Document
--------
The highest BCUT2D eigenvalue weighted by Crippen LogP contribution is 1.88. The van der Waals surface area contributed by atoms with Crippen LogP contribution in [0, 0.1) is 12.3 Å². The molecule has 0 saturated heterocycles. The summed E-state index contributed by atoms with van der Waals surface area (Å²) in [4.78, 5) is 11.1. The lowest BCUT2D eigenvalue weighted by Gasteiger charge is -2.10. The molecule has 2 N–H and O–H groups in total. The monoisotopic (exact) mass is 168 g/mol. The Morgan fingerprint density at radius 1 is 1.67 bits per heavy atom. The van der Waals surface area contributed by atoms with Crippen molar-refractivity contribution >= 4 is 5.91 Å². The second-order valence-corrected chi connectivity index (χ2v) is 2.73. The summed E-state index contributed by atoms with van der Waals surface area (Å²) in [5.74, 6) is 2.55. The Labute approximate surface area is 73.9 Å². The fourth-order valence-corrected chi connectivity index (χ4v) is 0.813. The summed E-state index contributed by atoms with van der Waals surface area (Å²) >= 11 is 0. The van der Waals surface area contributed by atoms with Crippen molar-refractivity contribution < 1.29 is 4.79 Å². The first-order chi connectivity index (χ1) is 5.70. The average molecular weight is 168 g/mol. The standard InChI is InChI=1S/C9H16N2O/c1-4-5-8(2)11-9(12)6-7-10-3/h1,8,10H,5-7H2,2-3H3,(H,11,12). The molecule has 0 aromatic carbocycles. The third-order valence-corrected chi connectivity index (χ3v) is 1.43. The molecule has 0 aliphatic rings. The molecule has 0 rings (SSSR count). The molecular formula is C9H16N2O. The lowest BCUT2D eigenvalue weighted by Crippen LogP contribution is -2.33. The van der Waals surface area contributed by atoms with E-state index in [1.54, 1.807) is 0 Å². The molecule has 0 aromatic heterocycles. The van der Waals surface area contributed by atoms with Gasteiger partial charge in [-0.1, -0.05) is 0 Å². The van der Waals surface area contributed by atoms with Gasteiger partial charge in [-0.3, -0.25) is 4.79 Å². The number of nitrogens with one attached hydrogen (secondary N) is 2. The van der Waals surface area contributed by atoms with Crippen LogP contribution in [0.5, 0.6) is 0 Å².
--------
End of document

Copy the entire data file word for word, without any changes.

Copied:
The highest BCUT2D eigenvalue weighted by Crippen LogP contribution is 1.88. The van der Waals surface area contributed by atoms with Crippen LogP contribution in [0, 0.1) is 12.3 Å². The molecule has 0 saturated heterocycles. The summed E-state index contributed by atoms with van der Waals surface area (Å²) in [4.78, 5) is 11.1. The lowest BCUT2D eigenvalue weighted by Gasteiger charge is -2.10. The molecule has 2 N–H and O–H groups in total. The monoisotopic (exact) mass is 168 g/mol. The Morgan fingerprint density at radius 1 is 1.67 bits per heavy atom. The van der Waals surface area contributed by atoms with Crippen molar-refractivity contribution >= 4 is 5.91 Å². The second-order valence-corrected chi connectivity index (χ2v) is 2.73. The summed E-state index contributed by atoms with van der Waals surface area (Å²) in [5.74, 6) is 2.55. The Labute approximate surface area is 73.9 Å². The fourth-order valence-corrected chi connectivity index (χ4v) is 0.813. The summed E-state index contributed by atoms with van der Waals surface area (Å²) >= 11 is 0. The van der Waals surface area contributed by atoms with Crippen molar-refractivity contribution < 1.29 is 4.79 Å². The first-order chi connectivity index (χ1) is 5.70. The average molecular weight is 168 g/mol. The standard InChI is InChI=1S/C9H16N2O/c1-4-5-8(2)11-9(12)6-7-10-3/h1,8,10H,5-7H2,2-3H3,(H,11,12). The molecule has 0 aromatic carbocycles. The third-order valence-corrected chi connectivity index (χ3v) is 1.43. The molecule has 0 aliphatic rings. The molecule has 0 rings (SSSR count). The molecular formula is C9H16N2O. The lowest BCUT2D eigenvalue weighted by Crippen LogP contribution is -2.33. The van der Waals surface area contributed by atoms with E-state index in [1.54, 1.807) is 0 Å². The molecule has 0 aromatic heterocycles. The van der Waals surface area contributed by atoms with Gasteiger partial charge in [-0.1, -0.05) is 0 Å². The van der Waals surface area contributed by atoms with Gasteiger partial charge in [-0.3, -0.25) is 4.79 Å². The number of nitrogens with one attached hydrogen (secondary N) is 2. The van der Waals surface area contributed by atoms with Crippen LogP contribution in [0.5, 0.6) is 0 Å².